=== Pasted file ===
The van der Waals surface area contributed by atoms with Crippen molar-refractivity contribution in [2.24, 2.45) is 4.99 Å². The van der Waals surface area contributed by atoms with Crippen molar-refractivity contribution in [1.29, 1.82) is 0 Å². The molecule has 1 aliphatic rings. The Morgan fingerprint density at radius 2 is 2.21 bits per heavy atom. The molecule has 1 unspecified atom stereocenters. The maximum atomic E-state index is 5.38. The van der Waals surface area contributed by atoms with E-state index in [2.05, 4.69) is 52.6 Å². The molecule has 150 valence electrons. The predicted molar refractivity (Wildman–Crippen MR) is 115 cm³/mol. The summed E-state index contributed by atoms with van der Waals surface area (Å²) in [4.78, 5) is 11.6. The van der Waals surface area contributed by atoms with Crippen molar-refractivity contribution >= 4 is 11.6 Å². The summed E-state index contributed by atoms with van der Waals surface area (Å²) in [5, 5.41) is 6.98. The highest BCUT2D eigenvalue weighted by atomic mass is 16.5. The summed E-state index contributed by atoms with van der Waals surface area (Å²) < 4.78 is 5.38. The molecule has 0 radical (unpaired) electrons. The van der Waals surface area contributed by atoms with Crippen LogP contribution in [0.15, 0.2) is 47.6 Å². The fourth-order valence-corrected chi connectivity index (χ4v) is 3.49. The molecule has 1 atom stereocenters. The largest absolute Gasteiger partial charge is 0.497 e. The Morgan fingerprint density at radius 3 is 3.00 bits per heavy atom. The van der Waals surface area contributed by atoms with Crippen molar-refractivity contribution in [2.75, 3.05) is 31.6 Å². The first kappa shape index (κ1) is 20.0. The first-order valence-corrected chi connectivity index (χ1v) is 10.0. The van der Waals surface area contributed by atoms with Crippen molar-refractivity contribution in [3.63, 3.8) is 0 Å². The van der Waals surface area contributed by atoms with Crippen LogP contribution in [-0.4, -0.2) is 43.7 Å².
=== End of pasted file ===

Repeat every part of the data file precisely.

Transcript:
The van der Waals surface area contributed by atoms with Crippen molar-refractivity contribution in [2.24, 2.45) is 4.99 Å². The van der Waals surface area contributed by atoms with Crippen molar-refractivity contribution in [1.29, 1.82) is 0 Å². The molecule has 1 aliphatic rings. The Morgan fingerprint density at radius 2 is 2.21 bits per heavy atom. The molecule has 1 unspecified atom stereocenters. The maximum atomic E-state index is 5.38. The van der Waals surface area contributed by atoms with E-state index in [2.05, 4.69) is 52.6 Å². The molecule has 150 valence electrons. The predicted molar refractivity (Wildman–Crippen MR) is 115 cm³/mol. The summed E-state index contributed by atoms with van der Waals surface area (Å²) in [4.78, 5) is 11.6. The van der Waals surface area contributed by atoms with Crippen molar-refractivity contribution >= 4 is 11.6 Å². The summed E-state index contributed by atoms with van der Waals surface area (Å²) in [5, 5.41) is 6.98. The highest BCUT2D eigenvalue weighted by atomic mass is 16.5. The summed E-state index contributed by atoms with van der Waals surface area (Å²) < 4.78 is 5.38. The molecule has 0 radical (unpaired) electrons. The van der Waals surface area contributed by atoms with Crippen LogP contribution in [0.15, 0.2) is 47.6 Å². The fourth-order valence-corrected chi connectivity index (χ4v) is 3.49. The molecule has 1 atom stereocenters. The largest absolute Gasteiger partial charge is 0.497 e. The Morgan fingerprint density at radius 3 is 3.00 bits per heavy atom. The van der Waals surface area contributed by atoms with Crippen molar-refractivity contribution in [2.75, 3.05) is 31.6 Å². The first kappa shape index (κ1) is 20.0. The first-order valence-corrected chi connectivity index (χ1v) is 10.0. The van der Waals surface area contributed by atoms with Crippen molar-refractivity contribution in [3.63, 3.8) is 0 Å². The van der Waals surface area contributed by atoms with Crippen LogP contribution in [-0.4, -0.2) is 43.7 Å².